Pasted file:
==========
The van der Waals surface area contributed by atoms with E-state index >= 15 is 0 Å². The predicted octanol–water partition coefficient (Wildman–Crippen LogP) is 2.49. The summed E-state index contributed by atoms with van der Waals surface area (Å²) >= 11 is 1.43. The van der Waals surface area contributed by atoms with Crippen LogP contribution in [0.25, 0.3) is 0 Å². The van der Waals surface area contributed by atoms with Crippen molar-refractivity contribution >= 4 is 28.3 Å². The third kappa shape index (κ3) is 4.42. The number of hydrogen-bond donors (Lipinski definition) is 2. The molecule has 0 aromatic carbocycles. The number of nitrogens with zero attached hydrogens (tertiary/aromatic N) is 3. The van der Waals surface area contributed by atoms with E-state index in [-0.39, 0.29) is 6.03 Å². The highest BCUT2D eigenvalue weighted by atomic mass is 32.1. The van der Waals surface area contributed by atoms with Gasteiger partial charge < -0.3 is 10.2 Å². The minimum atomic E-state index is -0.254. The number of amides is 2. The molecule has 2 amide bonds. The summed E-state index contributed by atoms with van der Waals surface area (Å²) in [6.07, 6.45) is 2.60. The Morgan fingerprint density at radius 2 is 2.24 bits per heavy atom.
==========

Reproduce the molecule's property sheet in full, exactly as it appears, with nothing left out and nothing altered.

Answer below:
The van der Waals surface area contributed by atoms with E-state index >= 15 is 0 Å². The predicted octanol–water partition coefficient (Wildman–Crippen LogP) is 2.49. The summed E-state index contributed by atoms with van der Waals surface area (Å²) >= 11 is 1.43. The van der Waals surface area contributed by atoms with Crippen LogP contribution in [0.25, 0.3) is 0 Å². The van der Waals surface area contributed by atoms with Crippen molar-refractivity contribution >= 4 is 28.3 Å². The third kappa shape index (κ3) is 4.42. The number of hydrogen-bond donors (Lipinski definition) is 2. The molecule has 0 aromatic carbocycles. The number of nitrogens with zero attached hydrogens (tertiary/aromatic N) is 3. The van der Waals surface area contributed by atoms with E-state index in [-0.39, 0.29) is 6.03 Å². The highest BCUT2D eigenvalue weighted by atomic mass is 32.1. The van der Waals surface area contributed by atoms with Gasteiger partial charge < -0.3 is 10.2 Å². The minimum atomic E-state index is -0.254. The number of amides is 2. The molecule has 2 amide bonds. The summed E-state index contributed by atoms with van der Waals surface area (Å²) in [6.07, 6.45) is 2.60. The Morgan fingerprint density at radius 2 is 2.24 bits per heavy atom.